Near the beginning of the 2010 I finally broke down and sent back the copy of Civilization IV that I'd bought. Yes, yes, I know, I know, it's a Windows game, but I couldn't help it. I was bound and determined to play it under Wine, and the results that I had with the demo version were playable, so I took the chance and purchased it. Unfortunately, I didn't realize at the time that it had some DRM which Wine couldn't cope with, so I couldn't play the game at all.
A sane person would have just loaded it up on a convenient Windows machine, but nobody has ever claimed I was the sane one, which is why I decided to take a Civ-4 sized loss and send it back to the publisher. I threw some "Eliminate DRM" stickers onto the box, and typed up the following letter:
To whom it may concern,
I am sending back a copy of Sid Meier's Civilization IV to you that I purchased. I have not been able to play this game as I had intended (under Linux, with Wine) because your copy protection scheme is not supported by Wine. Since I can't play the game, I'd like to return it to you. I am not asking for a refund, rather I'd like to ask you to reconsider how a potential customer would see your actions. I regard this purchase as a mistake. Shame on me. I understand that Civilization V is coming out soon, and if it too has DRM, I will not make the same mistake in purchasing it. That would be foolish.
I have taken the liberty of "decorating" the box as a potential customer like myself would see your attempts at protecting your software. Perhaps this would help your decision regarding preventing customers from using the software as they might see fit, rather than imposing some arbitrary will upon them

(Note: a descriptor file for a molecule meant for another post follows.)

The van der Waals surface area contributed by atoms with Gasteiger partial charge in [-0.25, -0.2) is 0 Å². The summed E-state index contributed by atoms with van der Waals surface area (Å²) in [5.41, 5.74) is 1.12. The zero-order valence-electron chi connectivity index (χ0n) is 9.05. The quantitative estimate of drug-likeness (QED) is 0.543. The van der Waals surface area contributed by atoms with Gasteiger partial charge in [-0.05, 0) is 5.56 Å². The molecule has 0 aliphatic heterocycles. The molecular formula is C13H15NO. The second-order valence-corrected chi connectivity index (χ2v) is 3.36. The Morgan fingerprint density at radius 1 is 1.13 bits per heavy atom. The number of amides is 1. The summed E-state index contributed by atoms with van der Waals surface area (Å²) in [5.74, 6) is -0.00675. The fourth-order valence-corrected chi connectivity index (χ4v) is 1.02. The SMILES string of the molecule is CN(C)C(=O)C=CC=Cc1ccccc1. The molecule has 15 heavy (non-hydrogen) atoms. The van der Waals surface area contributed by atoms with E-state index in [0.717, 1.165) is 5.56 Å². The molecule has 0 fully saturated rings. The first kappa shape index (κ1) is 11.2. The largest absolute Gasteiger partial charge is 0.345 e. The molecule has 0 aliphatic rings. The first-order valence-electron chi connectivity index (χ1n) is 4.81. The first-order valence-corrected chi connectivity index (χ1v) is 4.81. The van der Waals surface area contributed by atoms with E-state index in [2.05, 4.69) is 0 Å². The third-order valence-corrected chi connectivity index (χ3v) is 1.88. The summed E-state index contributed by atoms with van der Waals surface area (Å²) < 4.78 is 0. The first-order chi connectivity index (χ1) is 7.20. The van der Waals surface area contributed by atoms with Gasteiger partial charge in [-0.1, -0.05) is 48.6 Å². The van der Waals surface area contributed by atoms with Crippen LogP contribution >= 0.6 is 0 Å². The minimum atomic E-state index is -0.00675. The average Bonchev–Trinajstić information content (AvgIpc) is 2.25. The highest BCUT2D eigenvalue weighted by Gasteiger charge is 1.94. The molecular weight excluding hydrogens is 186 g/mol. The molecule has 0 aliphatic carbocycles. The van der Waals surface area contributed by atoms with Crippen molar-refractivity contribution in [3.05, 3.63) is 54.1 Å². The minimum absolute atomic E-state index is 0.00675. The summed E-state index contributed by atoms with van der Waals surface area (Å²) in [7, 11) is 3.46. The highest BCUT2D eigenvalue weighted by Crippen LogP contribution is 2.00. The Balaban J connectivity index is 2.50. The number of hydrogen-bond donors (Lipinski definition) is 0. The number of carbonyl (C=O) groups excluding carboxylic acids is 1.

Thank you for your consideration.
Now, frankly, I'm not a fan of these sorts of tactics. At best I figured that I would just make some poor mail-person have to throw away a game that was sent to them, along with the message. At worst, I figured they would pass around the box and criticize those freedom loving wonks, and proceed as normal.
Months pass, and 2K Games releases the Civilization 4 Complete Collection. I'm not sure how exactly I found this information, but I found out that the Complete Collection makes a clear point to say that there is no DRM at all. Here's the quote from the box:
DRM Free: The Complete Civ IV experience with no Digital Rights Management limitations
I was stunned. Finally, I would have my own technical limitations to prevent me from playing this game, instead of some DRM nonsense preventing me. I picked up the game, and showed it to JoDee, who was also familiar with what I had done. She was also astonished.
2K Games made a sale that day.
I won't go so far as to say that I was completely responsible for 2K Games removing the DRM from Civ 4, but I'd like to think I had a hand in making it so they would consider it. Even more, that they put a notice of it's removal on the outside of the box.
Again, I'm not advocating folks purchase DRM games and return them after decorating them; that's not the point of this post. I'm saying that we should praise those companies that do take a stand and actively remove DRM from their products. We should laud companies that regard their customer relationships as more important than locking down their products.
Well done, 2K Games, and thank you.